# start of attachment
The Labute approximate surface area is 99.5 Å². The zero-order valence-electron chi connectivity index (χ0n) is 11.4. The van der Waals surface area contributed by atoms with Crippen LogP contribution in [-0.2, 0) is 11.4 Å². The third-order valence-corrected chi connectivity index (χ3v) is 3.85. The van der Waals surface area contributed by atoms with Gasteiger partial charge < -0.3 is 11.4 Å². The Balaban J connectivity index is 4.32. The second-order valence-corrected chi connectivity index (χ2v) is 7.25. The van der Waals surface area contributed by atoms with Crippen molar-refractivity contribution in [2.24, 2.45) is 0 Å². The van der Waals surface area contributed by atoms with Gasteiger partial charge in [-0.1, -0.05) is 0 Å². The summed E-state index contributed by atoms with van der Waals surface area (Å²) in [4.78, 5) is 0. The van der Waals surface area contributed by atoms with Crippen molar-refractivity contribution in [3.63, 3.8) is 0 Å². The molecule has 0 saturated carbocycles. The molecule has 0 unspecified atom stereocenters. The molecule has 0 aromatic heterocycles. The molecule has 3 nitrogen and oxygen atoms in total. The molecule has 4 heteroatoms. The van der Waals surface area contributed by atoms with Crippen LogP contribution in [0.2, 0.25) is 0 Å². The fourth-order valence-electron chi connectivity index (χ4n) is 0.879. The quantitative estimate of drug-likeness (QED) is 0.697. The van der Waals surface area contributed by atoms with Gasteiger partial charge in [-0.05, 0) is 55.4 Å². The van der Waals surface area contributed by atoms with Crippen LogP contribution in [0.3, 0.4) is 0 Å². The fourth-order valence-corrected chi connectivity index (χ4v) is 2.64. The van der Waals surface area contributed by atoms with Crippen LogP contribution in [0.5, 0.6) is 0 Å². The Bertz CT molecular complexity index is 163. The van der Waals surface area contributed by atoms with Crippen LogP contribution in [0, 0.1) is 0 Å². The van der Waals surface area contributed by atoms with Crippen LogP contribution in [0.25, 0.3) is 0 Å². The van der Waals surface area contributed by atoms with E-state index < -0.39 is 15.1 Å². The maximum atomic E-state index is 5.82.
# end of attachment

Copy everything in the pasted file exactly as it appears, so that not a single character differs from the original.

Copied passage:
The Labute approximate surface area is 99.5 Å². The zero-order valence-electron chi connectivity index (χ0n) is 11.4. The van der Waals surface area contributed by atoms with Crippen LogP contribution in [-0.2, 0) is 11.4 Å². The third-order valence-corrected chi connectivity index (χ3v) is 3.85. The van der Waals surface area contributed by atoms with Gasteiger partial charge < -0.3 is 11.4 Å². The Balaban J connectivity index is 4.32. The second-order valence-corrected chi connectivity index (χ2v) is 7.25. The van der Waals surface area contributed by atoms with Crippen molar-refractivity contribution in [2.24, 2.45) is 0 Å². The van der Waals surface area contributed by atoms with Gasteiger partial charge in [-0.1, -0.05) is 0 Å². The summed E-state index contributed by atoms with van der Waals surface area (Å²) in [4.78, 5) is 0. The van der Waals surface area contributed by atoms with Crippen molar-refractivity contribution in [3.63, 3.8) is 0 Å². The molecule has 0 saturated carbocycles. The molecule has 0 unspecified atom stereocenters. The molecule has 0 aromatic heterocycles. The molecule has 3 nitrogen and oxygen atoms in total. The molecule has 4 heteroatoms. The van der Waals surface area contributed by atoms with Crippen LogP contribution in [0.2, 0.25) is 0 Å². The fourth-order valence-electron chi connectivity index (χ4n) is 0.879. The quantitative estimate of drug-likeness (QED) is 0.697. The van der Waals surface area contributed by atoms with Gasteiger partial charge in [-0.05, 0) is 55.4 Å². The van der Waals surface area contributed by atoms with Crippen LogP contribution in [0.3, 0.4) is 0 Å². The fourth-order valence-corrected chi connectivity index (χ4v) is 2.64. The van der Waals surface area contributed by atoms with Crippen LogP contribution in [0.5, 0.6) is 0 Å². The Bertz CT molecular complexity index is 163. The van der Waals surface area contributed by atoms with Crippen LogP contribution in [0, 0.1) is 0 Å². The van der Waals surface area contributed by atoms with Crippen LogP contribution in [0.25, 0.3) is 0 Å². The van der Waals surface area contributed by atoms with E-state index < -0.39 is 15.1 Å². The maximum atomic E-state index is 5.82.